Russian forces are digging trenches and erecting barriers to strengthen their defenses against the possibility of a new Ukrainian offensive in the south following Moscow’s loss of a key city there, a research group said in a report published on Sunday.
Since Moscow ordered its troops to pull out of Kherson city earlier this month and retreat to the eastern bank of the Dnipro River, Russian forces have been working to fortify their defensive lines in the region, which is a gateway to the occupied Crimean Peninsula.
“The Russian defensive positions suggest that the Russian military leadership views the prospect of a Ukrainian counteroffensive across the Dnipro River as a serious threat,” the Institute for the Study of War, a research group based in Washington, said in the report. The report did not predict whether Ukrainian forces would attempt such a crossing.
Ukraine’s rivers have proved a formidable obstacle for both sides in the conflict, with attempts to cross them often putting troops in vulnerable positions. Analysts say that any concerted attempt by Ukrainian forces to cross the Dnipro River would most likely involve extensive preparation.
Russia began building a string of defensive positions in the eastern part of the Kherson region in October, the report said. Satellite images taken on Nov. 15 — four days after Ukrainian forces triumphantly swept into the city of Kherson — showed trenches and concrete anti-tank defenses, pyramid-shaped concrete blocks placed in rows, the report said, adding that Russian forces appeared to be to trying to protect key logistics routes.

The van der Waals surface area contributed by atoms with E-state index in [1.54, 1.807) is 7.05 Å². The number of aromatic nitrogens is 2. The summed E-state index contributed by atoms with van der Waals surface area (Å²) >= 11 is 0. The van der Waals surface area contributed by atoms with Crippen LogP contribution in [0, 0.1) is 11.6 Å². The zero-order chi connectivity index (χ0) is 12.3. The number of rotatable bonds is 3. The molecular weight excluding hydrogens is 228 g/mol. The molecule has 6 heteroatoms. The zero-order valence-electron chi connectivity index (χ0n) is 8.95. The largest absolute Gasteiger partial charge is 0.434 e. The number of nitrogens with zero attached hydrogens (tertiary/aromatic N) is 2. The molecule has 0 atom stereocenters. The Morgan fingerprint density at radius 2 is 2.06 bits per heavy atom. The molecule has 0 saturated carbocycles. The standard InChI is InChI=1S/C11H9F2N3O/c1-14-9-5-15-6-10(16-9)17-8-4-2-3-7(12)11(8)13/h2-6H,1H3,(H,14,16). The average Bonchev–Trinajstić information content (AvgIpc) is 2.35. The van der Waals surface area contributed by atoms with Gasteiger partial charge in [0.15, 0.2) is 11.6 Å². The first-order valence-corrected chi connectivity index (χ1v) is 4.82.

At the same time, Russia has relocated some of its proxy administrators away from Nova Kakhovka, a town on the river’s eastern bank that is the site of a hydroelectric power plant — an apparent precaution, according to Ukraine’s National Resistance Center, a military organization that reports on Russian-occupied parts of the country. It was not possible to verify the report.
Ukrainian authorities have declined to give details of military operations in the south since the recapture of Kherson. Natalia Humeniuk, the spokeswoman for the Ukrainian military’s southern command, said on Monday that an operation to take control of the Kinburn Spit, a peninsula at the mouth of the Dnipro River was ongoing.
“This is very difficult work,” she told national television, citing the increasingly harsh weather conditions as winter approaches, as well as the location of the peninsula.
Ukraine’s attempts to win back territory seized in the nine months since Russia’s full-scale invasion began have come in waves. Some military analysts say that a relative pause is taking place in the south following Ukraine’s recapture of Kherson, as both sides attempt to regroup and refresh their forces while temperatures begin to plunge.